Part 4 of my blog chain Universal Structure. Start here.
As we built up our taxonomy of
dogs we talked about things we can point at — things that exist in the real world, like cats and dogs.
Let's call these things in the real world entities. The words we use rarely describe a single entity. We use
cat for all kinds of cats. And that's what makes a category. The symbol
cat signifies a category that can stand for any cat in the real world. When you say
cat you mean that the thing in the real world you refer to is a kind of cat — it's part of the category of all things in the world that are
That's a powerful way to compress a fairly complex concept into a single symbol
cat. That makes it much easier to reason about
cats. And if we agree on what belongs into that category, we have an efficient way to communicate with each other. I say
cat and you know what I mean.
Entities have properties. A cat could be black. That's a property. Cats usually have four legs, whiskers, a tail, and make a “meow” sound — more properties.
dogs share some properties, but some are different between them. A certain combination of these properties makes a cat a
cat and therefore distinguishes it from a
Common properties define a category. All things of a certain kind share these same properties. Properties that are different between things distinguish their categories.1
There's another thing missing to help us fully describe our world. Entities not only have properties, they can also stand in relations among each other. If there's a glass of water sitting on your desk, the entities
desk are part of a relation
on. If you're sitting in front of your desk, the entities
you (yes, you get to be an entity too!) and
desk are part of a relation
in front of.
With relationships we can express specific ways in which entities are connected to each other, independent of their properties.
With these three simple concepts, we can structure our world so we can think and talk about it: Entities in the real world have properties (which also define which categories they belong to) and can have relations between them.
Which specific properties make a cat a
cat then? How do we know which kinds of things are part of the category
There are different theories about that. You don't have to be a scientist to have theories.2 In fact, we all live our lives mostly based on scientifically incorrect or at least imprecise theories, so called folk theories.
For instance, you might assume for all practical purposes that things always fall down thanks to gravity. In your everyday life this theory has probably served you well. Except if you happen to be an astronaut or for some reason are really into physics. Then you probably understand that the “always down” theory is a little too simplistic and in some cases incorrect. Thankfully, you don't usually witness these cases in everyday life and so a much simpler albeit not entirely correct theory works for you just fine.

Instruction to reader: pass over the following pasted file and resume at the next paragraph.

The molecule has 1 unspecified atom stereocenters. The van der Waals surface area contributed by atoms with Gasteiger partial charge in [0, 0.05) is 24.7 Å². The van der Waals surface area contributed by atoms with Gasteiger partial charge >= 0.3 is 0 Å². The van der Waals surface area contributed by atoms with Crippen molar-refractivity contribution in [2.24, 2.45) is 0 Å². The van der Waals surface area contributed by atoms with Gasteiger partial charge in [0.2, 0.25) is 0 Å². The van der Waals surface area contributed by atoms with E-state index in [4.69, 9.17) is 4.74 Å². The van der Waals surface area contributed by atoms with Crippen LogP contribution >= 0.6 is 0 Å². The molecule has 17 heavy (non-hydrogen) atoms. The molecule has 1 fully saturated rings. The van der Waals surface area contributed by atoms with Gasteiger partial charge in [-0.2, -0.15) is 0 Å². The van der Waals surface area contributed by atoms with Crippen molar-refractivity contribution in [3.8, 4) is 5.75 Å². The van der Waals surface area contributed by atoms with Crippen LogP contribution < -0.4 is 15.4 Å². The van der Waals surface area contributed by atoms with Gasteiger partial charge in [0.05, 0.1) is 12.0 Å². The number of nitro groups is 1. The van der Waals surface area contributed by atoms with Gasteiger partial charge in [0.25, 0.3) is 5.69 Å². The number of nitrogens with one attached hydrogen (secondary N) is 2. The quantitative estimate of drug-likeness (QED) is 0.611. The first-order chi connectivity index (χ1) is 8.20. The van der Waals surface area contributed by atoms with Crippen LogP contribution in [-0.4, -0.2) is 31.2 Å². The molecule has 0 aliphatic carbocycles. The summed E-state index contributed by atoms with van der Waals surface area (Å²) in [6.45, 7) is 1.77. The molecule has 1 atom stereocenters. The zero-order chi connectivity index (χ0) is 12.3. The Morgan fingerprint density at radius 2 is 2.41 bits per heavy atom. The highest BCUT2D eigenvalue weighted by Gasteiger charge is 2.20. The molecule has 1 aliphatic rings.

As small children we start to build our own theories of the world. Thanks to certain children's toys and books and exposure to real pets, we learn early on that cats make “meow” and dogs make “wuff”, that cats have whiskers and dogs don't, and perhaps that cats scratch and dogs bite.
We observe our environment and when things happen more often, at the same time, or in the same place, we tend to detect patterns and are biased to conclude these things are connected somehow. As we understand which properties these things have in common, we put them in a category. We might give that category a name, or we just think of them as being similar somehow. Things that differ end up in different categories and so we can distinguish categories like
dog from each other.
Categories tell us which properties all entities of a certain kind must have, and which ones they can't have. We're wired to look for similarities and differences between things, so we can put them into the correct categories.
Categories are universal
We constantly categorize, putting animals, things, and people into categories all the time. We do this automatically and unconsciously. We're so good at it, that we don't even realize doing it. Only in rare cases, when something doesn't match up, we may become aware of this process.
We perceive kinds of things. We reason about kinds of things. We perform kinds of motor activities. We understand or produce kinds of speech sounds when we listen or speak, and we understand or produce kinds of words when we read or write.
We understand our world in terms of kinds of things — in terms of categories. We have categories for everything we can talk, write, and think about. Without the ability to categorize we could not function in the physical world and in our social and intellectual lives.
Categories structure our perception, our thought, our actions, and our language — they structure our world. What could be more universal than that?
To be continued…
We can make a distinction between essential and accidental properties.
- Essential properties are those that define a category and all members of that category share them. If one property of a thing doesn't match, then it's not that kind of thing.
- Accidental properties are other properties a thing has, but that don't affect if it belongs to a certain category or not.
Scientists practically do the same thing, but they use much more elaborate equipment to see things we can't see with our bare eyes, and measure things in scales that are out of what we can perceive as humans. They also follow a much more rigorous process to validate their findings — the scientific method. As such they get to define the essential properties categories require for things to be part of that category. Think of biologists categorizing all life into a complex taxonomy, or astrophysicists deciding if Pluto gets to be a